News / Economy

Latvia Caps Years of Austerity with Eurozone Membership

A banner showing a Latvian euro coin is seen on the facade of the European Commission headquarters in Brussels, Dec. 20, 2013.
A banner showing a Latvian euro coin is seen on the facade of the European Commission headquarters in Brussels, Dec. 20, 2013.
TEXT SIZE - +
Reuters
— Latvia joins the eurozone on Wednesday, banking on its experience of self-imposed austerity to bring it prosperity in a currency union where other economies have floundered.

The Baltic country of just two million people was set to become the bloc's 18th member at midnight (2200 GMT), taking a step further out of the shadow of neighboring Russia a decade after joining the European Union and NATO.

The euro, which was launched 15 years ago, will now be the official currency of 333 million Europeans.

Even so, neighboring Lithuania is the only remaining EU country showing much enthusiasm for euro admission after the temptations and strains of sharing a currency forced Greece, Ireland, Portugal, Spain and Cyprus to seek international bailouts for their government finances or their banks.

Among the ex-Communist EU countries that have yet to adopt the euro, Croatia is stuck in recession while bigger economies such as Poland, the Czech Republic and Hungary have become reticent about currency union.
 
‘Return to Europe’

But Latvia's acting Prime Minister Valdis Dombrovskis, who led his country through its worst economic crisis since it left the former Soviet Union in the early 1990s, was keen to mark the currency change by withdrawing the first euro banknote from a cashpoint after midnight.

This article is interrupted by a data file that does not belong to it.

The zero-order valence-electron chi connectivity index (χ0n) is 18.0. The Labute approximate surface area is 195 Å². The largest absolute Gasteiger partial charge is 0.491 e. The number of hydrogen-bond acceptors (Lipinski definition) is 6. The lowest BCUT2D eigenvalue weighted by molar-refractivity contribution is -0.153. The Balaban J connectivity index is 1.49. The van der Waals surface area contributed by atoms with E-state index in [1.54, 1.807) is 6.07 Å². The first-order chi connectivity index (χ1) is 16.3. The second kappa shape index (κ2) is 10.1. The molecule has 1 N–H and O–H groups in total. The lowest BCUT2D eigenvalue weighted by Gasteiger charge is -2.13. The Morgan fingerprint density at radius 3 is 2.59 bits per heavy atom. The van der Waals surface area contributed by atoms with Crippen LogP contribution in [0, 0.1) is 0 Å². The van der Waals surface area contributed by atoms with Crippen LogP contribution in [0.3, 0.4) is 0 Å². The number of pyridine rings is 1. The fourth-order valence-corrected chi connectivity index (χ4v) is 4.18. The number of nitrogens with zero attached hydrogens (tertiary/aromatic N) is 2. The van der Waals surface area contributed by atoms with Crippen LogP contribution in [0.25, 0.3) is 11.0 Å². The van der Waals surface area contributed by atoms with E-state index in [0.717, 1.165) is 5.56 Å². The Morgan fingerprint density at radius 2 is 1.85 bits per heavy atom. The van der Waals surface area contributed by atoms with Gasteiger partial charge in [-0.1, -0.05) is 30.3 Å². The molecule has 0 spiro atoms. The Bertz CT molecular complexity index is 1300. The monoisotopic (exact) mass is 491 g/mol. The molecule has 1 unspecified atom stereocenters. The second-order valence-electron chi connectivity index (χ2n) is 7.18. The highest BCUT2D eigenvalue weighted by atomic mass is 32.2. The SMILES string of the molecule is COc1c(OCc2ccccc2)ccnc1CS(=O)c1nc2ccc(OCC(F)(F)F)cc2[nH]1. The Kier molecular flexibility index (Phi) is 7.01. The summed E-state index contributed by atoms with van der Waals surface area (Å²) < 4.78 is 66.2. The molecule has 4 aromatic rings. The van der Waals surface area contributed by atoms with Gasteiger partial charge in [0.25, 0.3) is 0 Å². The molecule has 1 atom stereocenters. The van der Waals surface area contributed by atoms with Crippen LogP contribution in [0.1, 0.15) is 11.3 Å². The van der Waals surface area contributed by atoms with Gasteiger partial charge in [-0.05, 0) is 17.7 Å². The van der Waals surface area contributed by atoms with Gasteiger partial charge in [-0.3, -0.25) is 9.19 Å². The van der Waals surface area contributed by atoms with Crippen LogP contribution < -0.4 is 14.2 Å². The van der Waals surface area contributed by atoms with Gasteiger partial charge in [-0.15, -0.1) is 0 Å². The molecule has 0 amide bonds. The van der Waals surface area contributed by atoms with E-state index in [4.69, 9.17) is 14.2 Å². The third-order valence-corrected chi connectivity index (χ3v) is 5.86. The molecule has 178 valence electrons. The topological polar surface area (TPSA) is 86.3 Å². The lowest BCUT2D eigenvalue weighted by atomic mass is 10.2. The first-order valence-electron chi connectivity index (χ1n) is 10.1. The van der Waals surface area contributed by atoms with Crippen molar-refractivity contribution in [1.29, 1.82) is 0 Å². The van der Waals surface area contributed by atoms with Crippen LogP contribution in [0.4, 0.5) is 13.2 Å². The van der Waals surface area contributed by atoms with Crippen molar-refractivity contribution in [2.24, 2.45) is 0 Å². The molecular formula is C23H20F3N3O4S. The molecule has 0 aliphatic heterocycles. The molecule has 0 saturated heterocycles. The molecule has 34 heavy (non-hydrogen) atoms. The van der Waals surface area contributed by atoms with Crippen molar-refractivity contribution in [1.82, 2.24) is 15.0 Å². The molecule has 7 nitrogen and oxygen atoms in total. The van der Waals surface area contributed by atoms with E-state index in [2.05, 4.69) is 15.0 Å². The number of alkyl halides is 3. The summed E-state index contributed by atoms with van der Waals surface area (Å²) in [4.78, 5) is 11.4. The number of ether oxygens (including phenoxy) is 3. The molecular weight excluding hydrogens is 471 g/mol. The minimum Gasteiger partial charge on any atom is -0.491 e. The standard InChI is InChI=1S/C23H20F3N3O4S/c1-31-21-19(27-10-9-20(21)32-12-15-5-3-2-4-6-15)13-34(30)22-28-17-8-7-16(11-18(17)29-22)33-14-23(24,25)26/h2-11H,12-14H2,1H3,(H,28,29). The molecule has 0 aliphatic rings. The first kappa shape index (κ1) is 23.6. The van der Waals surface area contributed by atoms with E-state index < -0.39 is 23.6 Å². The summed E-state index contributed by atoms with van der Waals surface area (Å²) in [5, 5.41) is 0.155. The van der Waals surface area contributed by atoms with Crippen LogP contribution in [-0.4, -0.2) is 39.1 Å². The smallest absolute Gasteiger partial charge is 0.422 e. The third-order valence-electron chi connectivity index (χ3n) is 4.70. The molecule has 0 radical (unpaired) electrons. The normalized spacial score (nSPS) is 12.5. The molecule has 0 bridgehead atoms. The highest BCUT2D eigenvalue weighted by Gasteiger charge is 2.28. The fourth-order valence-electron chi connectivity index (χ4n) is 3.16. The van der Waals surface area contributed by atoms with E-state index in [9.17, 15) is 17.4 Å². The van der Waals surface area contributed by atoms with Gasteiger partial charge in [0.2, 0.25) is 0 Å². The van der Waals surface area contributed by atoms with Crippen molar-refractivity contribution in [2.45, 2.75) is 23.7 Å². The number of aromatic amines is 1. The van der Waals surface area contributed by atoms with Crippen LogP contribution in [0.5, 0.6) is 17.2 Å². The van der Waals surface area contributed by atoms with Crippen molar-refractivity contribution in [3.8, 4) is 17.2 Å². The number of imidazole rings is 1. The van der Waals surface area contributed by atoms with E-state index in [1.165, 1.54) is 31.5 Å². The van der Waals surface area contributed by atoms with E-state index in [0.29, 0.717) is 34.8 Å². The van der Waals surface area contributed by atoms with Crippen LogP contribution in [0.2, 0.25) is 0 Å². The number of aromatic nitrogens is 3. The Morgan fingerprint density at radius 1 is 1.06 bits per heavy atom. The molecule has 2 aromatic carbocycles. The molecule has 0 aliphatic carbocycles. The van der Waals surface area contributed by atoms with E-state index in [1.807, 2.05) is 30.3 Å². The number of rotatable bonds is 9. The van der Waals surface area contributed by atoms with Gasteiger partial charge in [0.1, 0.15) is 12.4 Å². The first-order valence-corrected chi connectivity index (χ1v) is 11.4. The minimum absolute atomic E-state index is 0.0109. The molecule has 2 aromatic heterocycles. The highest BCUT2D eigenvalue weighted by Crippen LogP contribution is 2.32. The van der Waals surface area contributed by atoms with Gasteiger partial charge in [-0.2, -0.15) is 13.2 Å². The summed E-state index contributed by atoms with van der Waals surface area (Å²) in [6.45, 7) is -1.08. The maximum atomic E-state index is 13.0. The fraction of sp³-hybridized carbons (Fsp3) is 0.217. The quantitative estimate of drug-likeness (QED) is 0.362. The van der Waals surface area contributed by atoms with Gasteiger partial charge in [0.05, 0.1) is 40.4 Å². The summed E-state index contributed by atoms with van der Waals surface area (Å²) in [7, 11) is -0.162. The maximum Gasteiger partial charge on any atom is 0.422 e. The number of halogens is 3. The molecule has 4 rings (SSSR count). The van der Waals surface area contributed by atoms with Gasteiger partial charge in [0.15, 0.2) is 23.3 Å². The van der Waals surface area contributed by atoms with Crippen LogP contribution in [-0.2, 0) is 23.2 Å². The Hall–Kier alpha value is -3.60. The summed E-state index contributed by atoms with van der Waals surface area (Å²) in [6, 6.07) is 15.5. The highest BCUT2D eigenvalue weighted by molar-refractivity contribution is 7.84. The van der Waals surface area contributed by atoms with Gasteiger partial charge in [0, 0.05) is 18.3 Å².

”It's sad [to see the lat go], but we will get used to the euro, which marks our return to Europe,” former central banker Einars Repse, who led the introduction of the lat currency in 1993, told Reuters.

Latvia, which becomes the fourth smallest economy in the eurozone after Malta, Estonia and Cyprus, expects the euro to lower its borrowing costs and encourage investors by eliminating currency risk.

Both Standard & Poor's and Fitch have raised the country's credit ratings in anticipation of its euro entry.

But opinion polls show ordinary Latvians are divided on the euro's merits, with many worried that its adoption will be an excuse to raise prices.

”In all other countries which had switched to the euro, prices rose. Most likely, they will rise here as well, which is bad,” said Oleg Bachurin, 62, a pensioner.

Latvia's central bank expects euro zone entry to lift consumer prices by 0.2-0.3 percentage points in 2014, taking inflation to 2 percent.

”I'm not worried [about euro adoption]. I believe it's progress. We should not look back, we should go forward,” said Anita Linde, 57, a retailer.

Austerity model

Latvia won praise from EU policymakers for emerging with strong economic growth and relatively low debt levels from a deep recession after it slashed spending and wages, and hiked taxes to keep the lat pegged to the euro during the global financial crisis.

Its economy shrank by a fourth during 2008-2010, but then grew at the fastest pace in the EU, expanding by 5.6 percent in 2012, with public debt well within the official ceiling.

”Thanks to these efforts ... Latvia will enter the euro area stronger than ever, sending an encouraging message to other countries undergoing a difficult economic adjustment,” European Commission President Jose Manuel Barroso said.

While Latvia has worked hard to shake off its Soviet past, the European Central Bank sees risks in the high level of foreign deposits in Latvia's banks which, as in Cyprus, have been a magnet for Russian money.

Latvia's financial supervisor FKTK rejects the comparison, saying its financial sector accounts for a much smaller share of gross domestic product than Cyprus and holds fewer risky assets.

Latvia enters the eurozone without a permanent government after Dombrovskis resigned in December, taking political responsibility over a supermarket collapse in Riga that killed 54 people.

President Andris Berzins has given the parties in parliament until January 7 to present a new candidate.

Of the other ex-Soviet Baltic republics, Estonia joined the eurozone in 2011 and Lithuania aims to join in 2015.

You May Like

Photogallery Pope's Easter Prayer: Peace in Ukraine, Syria

Pontiff also calls for end to terrorist acts in Nigeria, violence in Iraq, and success in peace talks between Israelis and Palestinians More

Abdullah Holds Lead in Afghan Presidential Election